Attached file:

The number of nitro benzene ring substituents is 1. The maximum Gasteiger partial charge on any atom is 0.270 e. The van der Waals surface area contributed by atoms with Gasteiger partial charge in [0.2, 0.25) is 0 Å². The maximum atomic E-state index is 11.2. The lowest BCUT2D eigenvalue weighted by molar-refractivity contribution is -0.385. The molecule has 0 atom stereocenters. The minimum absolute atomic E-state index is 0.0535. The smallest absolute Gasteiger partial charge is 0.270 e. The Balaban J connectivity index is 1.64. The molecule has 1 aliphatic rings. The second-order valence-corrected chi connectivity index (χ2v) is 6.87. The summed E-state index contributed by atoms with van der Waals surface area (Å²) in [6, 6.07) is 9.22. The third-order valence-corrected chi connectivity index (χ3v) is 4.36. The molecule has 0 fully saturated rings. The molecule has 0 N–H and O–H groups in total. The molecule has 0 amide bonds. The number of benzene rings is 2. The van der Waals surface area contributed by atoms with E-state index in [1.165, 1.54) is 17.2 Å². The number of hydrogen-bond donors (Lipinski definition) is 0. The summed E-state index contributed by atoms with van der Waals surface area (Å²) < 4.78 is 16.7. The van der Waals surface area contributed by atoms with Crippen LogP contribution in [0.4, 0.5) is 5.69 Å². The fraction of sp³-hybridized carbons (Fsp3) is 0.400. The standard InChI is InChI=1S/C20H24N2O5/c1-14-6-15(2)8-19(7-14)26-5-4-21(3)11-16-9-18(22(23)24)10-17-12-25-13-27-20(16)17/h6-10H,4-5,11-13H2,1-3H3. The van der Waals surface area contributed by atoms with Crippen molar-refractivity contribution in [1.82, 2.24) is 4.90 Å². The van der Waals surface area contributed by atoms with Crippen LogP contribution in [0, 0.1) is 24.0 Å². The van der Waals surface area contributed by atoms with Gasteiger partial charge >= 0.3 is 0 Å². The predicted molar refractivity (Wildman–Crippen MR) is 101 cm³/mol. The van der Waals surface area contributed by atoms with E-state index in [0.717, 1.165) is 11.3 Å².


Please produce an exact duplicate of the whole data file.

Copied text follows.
The number of nitro benzene ring substituents is 1. The maximum Gasteiger partial charge on any atom is 0.270 e. The van der Waals surface area contributed by atoms with Gasteiger partial charge in [0.2, 0.25) is 0 Å². The maximum atomic E-state index is 11.2. The lowest BCUT2D eigenvalue weighted by molar-refractivity contribution is -0.385. The molecule has 0 atom stereocenters. The minimum absolute atomic E-state index is 0.0535. The smallest absolute Gasteiger partial charge is 0.270 e. The Balaban J connectivity index is 1.64. The molecule has 1 aliphatic rings. The second-order valence-corrected chi connectivity index (χ2v) is 6.87. The summed E-state index contributed by atoms with van der Waals surface area (Å²) in [6, 6.07) is 9.22. The third-order valence-corrected chi connectivity index (χ3v) is 4.36. The molecule has 0 fully saturated rings. The molecule has 0 N–H and O–H groups in total. The molecule has 0 amide bonds. The number of benzene rings is 2. The van der Waals surface area contributed by atoms with E-state index in [1.165, 1.54) is 17.2 Å². The number of hydrogen-bond donors (Lipinski definition) is 0. The summed E-state index contributed by atoms with van der Waals surface area (Å²) < 4.78 is 16.7. The van der Waals surface area contributed by atoms with Crippen LogP contribution in [0.4, 0.5) is 5.69 Å². The fraction of sp³-hybridized carbons (Fsp3) is 0.400. The standard InChI is InChI=1S/C20H24N2O5/c1-14-6-15(2)8-19(7-14)26-5-4-21(3)11-16-9-18(22(23)24)10-17-12-25-13-27-20(16)17/h6-10H,4-5,11-13H2,1-3H3. The van der Waals surface area contributed by atoms with Crippen molar-refractivity contribution in [1.82, 2.24) is 4.90 Å². The van der Waals surface area contributed by atoms with Crippen LogP contribution in [0, 0.1) is 24.0 Å². The van der Waals surface area contributed by atoms with Gasteiger partial charge >= 0.3 is 0 Å². The predicted molar refractivity (Wildman–Crippen MR) is 101 cm³/mol. The van der Waals surface area contributed by atoms with E-state index in [0.717, 1.165) is 11.3 Å².